Frustration of Expectations and Aspirations in Pre-adolescents as a Cause of Emotional and Social Conflict
Journal of Education, Society and Behavioural Science,
Aims: The main aim of this article is to investigate the data on prevention and management of intrapersonal and interpersonal conflicts in the school environment, which can cause feelings of frustration of expectations in adolescence (11-13 years).
Study Design: The design of the research was based on the assumption that frustration is a powerful incriminating factor in causing conflicting behaviors between students and that frustration can be used as a teaching skill in the prevention and management of conflict situations. The research in related bibliography focused on specific theories and assumptions that constituted the theoretical framework of the research.
Place and Duration of Study: The sample of the research were students aged 11, 12 and 13, attending schools in the Ioannina and Thessaloniki prefectural administrations. The specific administrations were selected based on where the researchers came from (the "convenience sample").
Methodology: The sample consisted of 50 students 11, 12 y.o., respectively attending 5th, 6th grade and 50 students 13 y.o., attending the 1st year of Junior High. All students were selected in a statistically random way. Regarding the research methodology, the research instrument used was a structured questionnaire, based on the following psychometric tools: A) Peer Conflict Scale (PCS), B) The Frustration Discomfort Scale.
Results: The analysis of the research variables correlations showed that: a) Research subjects who will vigorously pursue something, want it vigorously and find it difficult to wait for things to be done now (positive, moderate correlation P< .001. b) When there is likely to be no tolerance, then the expression of the expectation frustration may lead to conflict so that the frustration is not consolidated and the expectation of desire or pursuit is reached (positive, moderate correlation P< .001. The subjects of the sample tend to avoid negative emotions but also the situations for which they feel will cause them irritation (positive, moderate correlation P < .001. d) Statistically significant (positive, moderate correlation P< .001 is the correlation of feeling that they are receiving the attention of others, in relation to their willingness to impose on others, in order to gain respect. This does not negate the statistically significant correlation for the subjects to even claim to conflict until something changes that bothers them (positive, moderate correlation P < .001.
Conclusion: The different types of frustration and the various ways of resolving conflicts (highlighting 'compliance' as the main way) form the final research outputs, which are in line with the researchers' latest positions on the 'cancellation-aggression' hypothesis.
How to Cite
Van Doorn MD, Branje SJT, Meeus WHJ. Conflict resolution in parent-adolescent relationships and adolescent delinquency. The Journal of Early Adolescence. 2008; 28:503-527.
Branje SJT, van Doorn MD, van der Valk IE, Meeus WHJ. Parent-adolescent conflict, conflict resolution, and adolescent adjustment. Journal of Applied Developmental Psychology. 2009;30:195-204.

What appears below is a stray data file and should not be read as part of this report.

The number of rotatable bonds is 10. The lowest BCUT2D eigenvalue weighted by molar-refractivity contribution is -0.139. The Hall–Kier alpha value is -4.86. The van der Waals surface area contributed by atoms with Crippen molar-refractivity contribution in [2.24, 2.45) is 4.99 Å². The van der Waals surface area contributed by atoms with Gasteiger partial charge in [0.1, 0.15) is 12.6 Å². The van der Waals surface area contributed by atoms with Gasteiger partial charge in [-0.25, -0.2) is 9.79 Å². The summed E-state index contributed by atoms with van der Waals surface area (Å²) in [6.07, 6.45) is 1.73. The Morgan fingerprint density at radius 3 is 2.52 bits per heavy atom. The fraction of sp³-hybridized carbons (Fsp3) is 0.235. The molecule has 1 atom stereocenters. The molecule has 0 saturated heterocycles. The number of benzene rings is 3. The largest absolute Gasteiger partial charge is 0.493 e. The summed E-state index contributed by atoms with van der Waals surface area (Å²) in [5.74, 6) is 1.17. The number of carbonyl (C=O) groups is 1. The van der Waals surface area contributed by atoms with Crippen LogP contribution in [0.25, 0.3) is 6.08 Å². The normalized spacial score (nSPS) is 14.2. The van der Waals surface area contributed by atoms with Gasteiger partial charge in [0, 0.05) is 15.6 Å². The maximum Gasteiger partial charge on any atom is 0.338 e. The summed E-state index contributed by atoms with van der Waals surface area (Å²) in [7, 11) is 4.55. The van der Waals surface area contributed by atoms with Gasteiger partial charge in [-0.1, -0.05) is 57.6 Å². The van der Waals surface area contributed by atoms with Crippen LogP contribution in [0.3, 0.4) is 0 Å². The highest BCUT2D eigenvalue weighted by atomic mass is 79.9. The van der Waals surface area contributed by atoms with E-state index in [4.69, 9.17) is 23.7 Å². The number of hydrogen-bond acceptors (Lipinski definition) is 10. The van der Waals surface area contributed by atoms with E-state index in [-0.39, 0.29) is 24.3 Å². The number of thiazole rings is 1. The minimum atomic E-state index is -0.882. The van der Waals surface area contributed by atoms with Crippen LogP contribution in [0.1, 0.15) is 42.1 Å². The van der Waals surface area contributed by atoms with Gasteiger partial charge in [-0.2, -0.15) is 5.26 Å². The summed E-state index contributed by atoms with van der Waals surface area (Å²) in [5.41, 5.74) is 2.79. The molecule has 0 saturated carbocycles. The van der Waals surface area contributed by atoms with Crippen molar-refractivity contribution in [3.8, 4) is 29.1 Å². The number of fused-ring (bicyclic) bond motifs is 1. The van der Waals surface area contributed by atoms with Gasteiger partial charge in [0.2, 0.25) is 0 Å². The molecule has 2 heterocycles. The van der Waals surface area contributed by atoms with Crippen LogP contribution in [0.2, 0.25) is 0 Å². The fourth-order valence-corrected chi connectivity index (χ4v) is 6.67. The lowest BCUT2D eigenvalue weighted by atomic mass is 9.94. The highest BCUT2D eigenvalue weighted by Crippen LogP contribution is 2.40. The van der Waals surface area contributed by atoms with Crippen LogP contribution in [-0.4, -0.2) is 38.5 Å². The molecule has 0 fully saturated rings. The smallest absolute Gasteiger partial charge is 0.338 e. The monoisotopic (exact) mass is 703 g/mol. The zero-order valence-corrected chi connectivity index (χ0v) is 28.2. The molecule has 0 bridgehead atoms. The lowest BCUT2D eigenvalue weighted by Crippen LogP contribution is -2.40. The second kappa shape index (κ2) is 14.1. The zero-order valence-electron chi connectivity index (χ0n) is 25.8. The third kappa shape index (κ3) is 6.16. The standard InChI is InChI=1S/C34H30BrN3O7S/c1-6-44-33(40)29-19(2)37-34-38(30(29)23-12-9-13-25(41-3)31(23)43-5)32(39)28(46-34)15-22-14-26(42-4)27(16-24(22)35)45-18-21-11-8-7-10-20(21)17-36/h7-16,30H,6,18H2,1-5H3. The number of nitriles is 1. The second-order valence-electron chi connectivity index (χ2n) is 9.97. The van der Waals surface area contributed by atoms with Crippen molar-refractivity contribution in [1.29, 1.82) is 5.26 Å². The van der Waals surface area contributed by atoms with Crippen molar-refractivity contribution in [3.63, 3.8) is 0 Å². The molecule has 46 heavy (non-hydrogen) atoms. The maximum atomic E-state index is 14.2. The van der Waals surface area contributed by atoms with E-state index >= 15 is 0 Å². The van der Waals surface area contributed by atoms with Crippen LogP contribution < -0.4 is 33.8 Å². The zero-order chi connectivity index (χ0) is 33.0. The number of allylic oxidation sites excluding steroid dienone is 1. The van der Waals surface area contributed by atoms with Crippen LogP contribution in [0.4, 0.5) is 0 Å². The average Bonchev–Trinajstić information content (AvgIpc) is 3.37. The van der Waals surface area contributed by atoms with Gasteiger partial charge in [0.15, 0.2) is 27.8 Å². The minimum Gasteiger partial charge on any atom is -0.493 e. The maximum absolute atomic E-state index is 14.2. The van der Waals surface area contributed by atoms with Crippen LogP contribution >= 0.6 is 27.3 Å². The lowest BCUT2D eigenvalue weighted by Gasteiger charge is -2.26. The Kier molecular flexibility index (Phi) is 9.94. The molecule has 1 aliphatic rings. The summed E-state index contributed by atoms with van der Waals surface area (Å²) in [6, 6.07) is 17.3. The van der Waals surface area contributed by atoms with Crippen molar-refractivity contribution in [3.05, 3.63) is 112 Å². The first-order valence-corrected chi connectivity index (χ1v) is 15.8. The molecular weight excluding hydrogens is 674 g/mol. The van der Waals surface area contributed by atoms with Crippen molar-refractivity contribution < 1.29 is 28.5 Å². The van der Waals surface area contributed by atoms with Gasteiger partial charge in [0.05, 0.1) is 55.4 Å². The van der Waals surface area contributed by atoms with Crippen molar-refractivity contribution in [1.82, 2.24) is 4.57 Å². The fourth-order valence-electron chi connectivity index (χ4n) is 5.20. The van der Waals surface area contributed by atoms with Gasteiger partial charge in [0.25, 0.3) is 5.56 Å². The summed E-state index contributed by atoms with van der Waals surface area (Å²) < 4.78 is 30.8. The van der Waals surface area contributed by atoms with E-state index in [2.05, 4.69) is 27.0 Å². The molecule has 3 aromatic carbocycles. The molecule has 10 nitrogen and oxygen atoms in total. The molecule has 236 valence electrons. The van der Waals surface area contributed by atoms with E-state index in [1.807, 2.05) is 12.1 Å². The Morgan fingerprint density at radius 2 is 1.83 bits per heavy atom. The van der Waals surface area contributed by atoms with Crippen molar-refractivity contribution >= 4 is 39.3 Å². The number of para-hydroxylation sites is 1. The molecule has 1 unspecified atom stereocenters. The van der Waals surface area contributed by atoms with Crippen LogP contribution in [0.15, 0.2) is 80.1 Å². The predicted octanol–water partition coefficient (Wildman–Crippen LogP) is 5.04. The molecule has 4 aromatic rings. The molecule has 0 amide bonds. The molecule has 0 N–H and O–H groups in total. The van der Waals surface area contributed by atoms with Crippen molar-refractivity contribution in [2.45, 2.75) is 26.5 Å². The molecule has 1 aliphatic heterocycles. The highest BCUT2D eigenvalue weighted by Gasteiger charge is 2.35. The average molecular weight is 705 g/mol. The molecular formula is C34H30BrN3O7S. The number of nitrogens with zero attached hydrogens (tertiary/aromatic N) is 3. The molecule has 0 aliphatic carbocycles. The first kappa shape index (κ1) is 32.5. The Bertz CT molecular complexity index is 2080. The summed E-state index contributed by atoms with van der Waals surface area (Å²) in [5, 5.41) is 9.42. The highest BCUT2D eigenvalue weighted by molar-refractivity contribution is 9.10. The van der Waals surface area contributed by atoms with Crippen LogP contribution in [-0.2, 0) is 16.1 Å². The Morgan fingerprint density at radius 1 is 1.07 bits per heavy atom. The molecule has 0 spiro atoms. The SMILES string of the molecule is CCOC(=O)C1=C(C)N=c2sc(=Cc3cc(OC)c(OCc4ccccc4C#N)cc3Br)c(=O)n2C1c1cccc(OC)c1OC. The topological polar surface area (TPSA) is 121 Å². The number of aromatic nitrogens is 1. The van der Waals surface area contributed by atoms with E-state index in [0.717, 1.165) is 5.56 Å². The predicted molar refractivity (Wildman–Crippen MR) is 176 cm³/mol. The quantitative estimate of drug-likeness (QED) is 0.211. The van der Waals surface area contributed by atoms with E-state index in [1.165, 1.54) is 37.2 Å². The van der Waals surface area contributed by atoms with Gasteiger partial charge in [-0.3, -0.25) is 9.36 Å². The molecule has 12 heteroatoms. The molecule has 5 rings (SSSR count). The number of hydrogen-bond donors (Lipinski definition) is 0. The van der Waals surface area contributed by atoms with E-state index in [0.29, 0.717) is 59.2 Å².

Van Doorn MD, Branje SJT, Meeus WHJ. Developmental changes in conflict resolution styles in parent-adolescent relationships: A four-wave longitudinal study. Journal of Youth and Adolescence. 2011;40(1):97-107.
Berkowitz L. Frustration-aggression hypothesis: Examination and reformulation. Psychological Bulletin. 1989;106(1): 59-73.
Dollard J, Miller NE, Doob LW, Mowrer OH, Sears RR. Frustration and Aggression. New Haven: Yale University Press; 1939.
Herbert M. Psychological problems of childhood. Athens: Greek Letters; 1998.
Miller NE, Sears RR, Mowrer OH, Doob LW, Dollard JI. The frustration-aggression hypothesis. Psychological review. 1941;48 (4):337-342. doi:10.1037/h0055861
Parke RD, Slaby RG. The development of aggression. In: Mussen PH, editor. Handbook of child psychology: Socialization, personality and social behavior. New York: Wiley; 1983.
Amsel A. Frustration theory: An analysis of dispositional learning and memory. UK: Cambridge University Press; 1992.
Breuer J, Elson M. Frustration-Aggression Theory. In: Sturmey P, editor. The Wiley Handbook of Violence and Aggression. Chichester: Wiley Blackwell; 2017.
Smetana JG. Adolescents’ and parents’ reasoning about actual family conflict. Child Development. 1989;60:1052-1067.
Meeus WHJ, Akse J, Branje SJT, TerBogt T, Delsing M, Van Doorn MD. Codebook of the research project CONflict and Management of Relationships (CONAMORE). The Netherlands: Utrecht University; 2014.
Whitaker JL, Melzer A, Steffgen G, Bushman BJ. The allure of the forbidden: Breaking taboos, frustration, and attraction to violent video games. Psychological Science. 2013;24(4):507–513.
Jeronimus BF, Riese H, Oldehinkel AJ, Ormel J. Why does frustration predict psychopathology? Multiple prospective pathways over adolescence: A Trails study. European Journal of Personality. 2016;31 (1):85–103.
Laceulle OM, van Aken MAG. Transactions of personality and the social environment during development. In V. Zeigler-Hill, TK Shackelford (Eds.), The SAGE handbook of personality and individual differences. Los Angeles: Sage; 2017.
Laceulle OM, Jeronimus BF, Van Aken MAG, Ormel J. Why not everybody gets their fair share of stress: Adolescent’s perceived relationship affection mediates associations between temperament and subsequent stressful social events. European Journal of European Journal of Personality. 2015;29 (2):125–137.
Hubbard JA, McAuliffe, MD, Morrow MT, Romano LJ. Reactive and proactive aggression in childhood and adolescence: Precursors, outcomes, processes, experiences and measurement. Journal of Personality. 2010;78(1):95– 118.
Abstract View: 2052 times
PDF Download: 613 times